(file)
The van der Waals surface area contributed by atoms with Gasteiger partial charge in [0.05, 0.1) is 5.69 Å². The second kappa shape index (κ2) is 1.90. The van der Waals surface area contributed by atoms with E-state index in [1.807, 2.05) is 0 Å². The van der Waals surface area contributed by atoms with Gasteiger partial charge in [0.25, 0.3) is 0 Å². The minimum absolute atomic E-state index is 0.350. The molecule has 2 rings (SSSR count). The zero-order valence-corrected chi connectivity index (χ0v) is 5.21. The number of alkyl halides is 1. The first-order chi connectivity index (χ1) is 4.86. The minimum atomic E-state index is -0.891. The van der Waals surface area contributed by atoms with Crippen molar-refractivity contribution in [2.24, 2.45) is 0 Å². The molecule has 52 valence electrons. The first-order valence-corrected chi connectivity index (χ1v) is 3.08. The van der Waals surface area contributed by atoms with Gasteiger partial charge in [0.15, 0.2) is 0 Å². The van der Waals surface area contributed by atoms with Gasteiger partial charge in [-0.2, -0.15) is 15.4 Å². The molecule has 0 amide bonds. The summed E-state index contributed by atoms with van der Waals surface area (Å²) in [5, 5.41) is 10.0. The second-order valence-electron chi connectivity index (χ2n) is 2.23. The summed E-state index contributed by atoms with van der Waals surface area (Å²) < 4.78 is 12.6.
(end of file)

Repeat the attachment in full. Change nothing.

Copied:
The van der Waals surface area contributed by atoms with Gasteiger partial charge in [0.05, 0.1) is 5.69 Å². The second kappa shape index (κ2) is 1.90. The van der Waals surface area contributed by atoms with E-state index in [1.807, 2.05) is 0 Å². The van der Waals surface area contributed by atoms with Gasteiger partial charge in [0.25, 0.3) is 0 Å². The minimum absolute atomic E-state index is 0.350. The molecule has 2 rings (SSSR count). The zero-order valence-corrected chi connectivity index (χ0v) is 5.21. The number of alkyl halides is 1. The first-order chi connectivity index (χ1) is 4.86. The minimum atomic E-state index is -0.891. The van der Waals surface area contributed by atoms with Crippen molar-refractivity contribution in [2.24, 2.45) is 0 Å². The molecule has 52 valence electrons. The first-order valence-corrected chi connectivity index (χ1v) is 3.08. The van der Waals surface area contributed by atoms with Gasteiger partial charge in [0.15, 0.2) is 0 Å². The van der Waals surface area contributed by atoms with Gasteiger partial charge in [-0.2, -0.15) is 15.4 Å². The molecule has 0 amide bonds. The summed E-state index contributed by atoms with van der Waals surface area (Å²) in [5, 5.41) is 10.0. The second-order valence-electron chi connectivity index (χ2n) is 2.23. The summed E-state index contributed by atoms with van der Waals surface area (Å²) < 4.78 is 12.6.